Urban-rural disparity of overweight/obesity distribution and its potential trend with breast cancer among Chinese women
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Ying Gao1,2,*, Yubei Huang3,*, Fengju Song3, Hongji Dai3, Peishan Wang3, Haixin Li3, Hong Zheng3, Henglei Dong3, Jiali Han4, Yaogang Wang1, Kexin Chen3
1Department of Health Service Management, School of Public Health, Tianjin Medical University, Tianjin, China
2Health Management Center, Tianjin Medical University General Hospital, Tianjin, China
3Department of Epidemiology and Biostatistics, Key Laboratory of Cancer Prevention and Therapy, Tianjin, Key Laboratory of Breast Cancer Prevention and Therapy, Ministry of Education, National Clinical Research Center for Cancer, Tianjin Medical University Cancer Institute and Hospital, Tianjin, China
4Department of Epidemiology, Fairbanks School of Public Health, Simon Cancer Center, Indiana University, Indianapolis, Indiana, USA
*Co-first authors, these authors contributed equally to this work
Kexin Chen, email: firstname.lastname@example.org
Yaogang Wang, email: email@example.com
Keywords: overweight, obesity, disparity, breast cancer
Received: April 05, 2016 Accepted: July 19, 2016 Published: July 30, 2016
Objective: To evaluate the urban-rural disparity of overweight/obesity and explore its potential trend with breast cancer among Chinese women.
Results: The prevalence of overweight/obesity for Chinese rural women (35.2%, 29.2% for overweight and 6.0% for obesity) was significantly higher than that for Chinese urban women (33.4%, 27.7% for overweight and 5.7% for obesity) (P < 0.001). For either rural or urban women, the prevalence of overweight/obesity was highest in north region, followed by east region for rural women and north-east region for urban women. For rural women, higher prevalence of overweight/obesity was significantly positively associated with elder age, Han nationality, low level of education, no occupation, high family income, less number of family residents, insurance, and elder age at marriage. Similar positive associations were also found for urban women, except negative associations for high family income, less number of family residents, and elder age at marriage. A non-significant positive trend between overweight/obesity and breast cancer was found for rural women [odds ratio (OR): 1.06; 95% confidence interval (CI): 0.87–1.29], but a significant positive trend for urban women (OR: 1.55; 95% CI: 1.19–2.02).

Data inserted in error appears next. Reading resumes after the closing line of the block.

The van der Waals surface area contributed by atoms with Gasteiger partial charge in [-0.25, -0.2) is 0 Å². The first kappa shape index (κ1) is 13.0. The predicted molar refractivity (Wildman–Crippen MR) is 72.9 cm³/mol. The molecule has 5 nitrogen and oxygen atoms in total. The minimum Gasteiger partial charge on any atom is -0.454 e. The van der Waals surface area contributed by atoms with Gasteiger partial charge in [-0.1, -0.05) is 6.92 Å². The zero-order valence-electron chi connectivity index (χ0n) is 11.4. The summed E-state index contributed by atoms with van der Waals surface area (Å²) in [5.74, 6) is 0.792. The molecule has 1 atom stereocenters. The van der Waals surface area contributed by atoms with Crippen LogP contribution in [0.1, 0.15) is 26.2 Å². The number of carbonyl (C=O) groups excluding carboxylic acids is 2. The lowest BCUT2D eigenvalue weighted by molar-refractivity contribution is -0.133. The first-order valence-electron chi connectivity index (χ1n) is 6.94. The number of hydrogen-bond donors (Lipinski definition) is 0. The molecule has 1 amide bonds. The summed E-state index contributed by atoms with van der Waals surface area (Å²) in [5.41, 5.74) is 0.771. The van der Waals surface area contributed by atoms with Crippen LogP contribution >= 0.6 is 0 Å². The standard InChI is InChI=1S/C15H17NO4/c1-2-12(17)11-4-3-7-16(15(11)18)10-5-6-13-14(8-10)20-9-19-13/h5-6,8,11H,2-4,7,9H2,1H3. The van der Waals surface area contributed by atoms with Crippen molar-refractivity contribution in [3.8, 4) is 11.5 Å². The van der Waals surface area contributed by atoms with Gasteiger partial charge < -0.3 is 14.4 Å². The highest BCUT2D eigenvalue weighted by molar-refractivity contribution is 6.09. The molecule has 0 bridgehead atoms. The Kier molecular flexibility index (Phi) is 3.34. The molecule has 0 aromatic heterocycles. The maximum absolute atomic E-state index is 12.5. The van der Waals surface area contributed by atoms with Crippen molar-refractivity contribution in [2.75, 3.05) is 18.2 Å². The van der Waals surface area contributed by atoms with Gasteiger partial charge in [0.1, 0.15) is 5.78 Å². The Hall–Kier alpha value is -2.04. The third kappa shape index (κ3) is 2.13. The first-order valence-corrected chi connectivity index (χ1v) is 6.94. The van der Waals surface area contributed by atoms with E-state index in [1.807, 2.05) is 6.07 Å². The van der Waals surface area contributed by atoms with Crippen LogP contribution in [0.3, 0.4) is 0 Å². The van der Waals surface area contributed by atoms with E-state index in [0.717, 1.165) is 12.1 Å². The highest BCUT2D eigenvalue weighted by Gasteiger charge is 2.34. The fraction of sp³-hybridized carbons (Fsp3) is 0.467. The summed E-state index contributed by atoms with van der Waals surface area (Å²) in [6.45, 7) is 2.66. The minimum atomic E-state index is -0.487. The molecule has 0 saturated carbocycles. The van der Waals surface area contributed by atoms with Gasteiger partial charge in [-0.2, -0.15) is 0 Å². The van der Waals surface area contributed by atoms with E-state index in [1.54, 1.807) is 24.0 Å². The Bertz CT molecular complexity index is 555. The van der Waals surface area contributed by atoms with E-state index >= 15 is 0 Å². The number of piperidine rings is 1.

Materials and Methods: A total of 1 210 762 participants were recruited from the Chinese National Breast Cancer Screening Program. Overweight and obesity were defined as body mass index (BMI) ranged 24.0–27.9 kg/m2 and BMI ≥ 28.0kg/m2, respectively.
Conclusions: There was an obvious urban-rural disparity of overweight/obesity distribution among Chinese women, which could also lead to an obvious disparity of breast cancer distribution.
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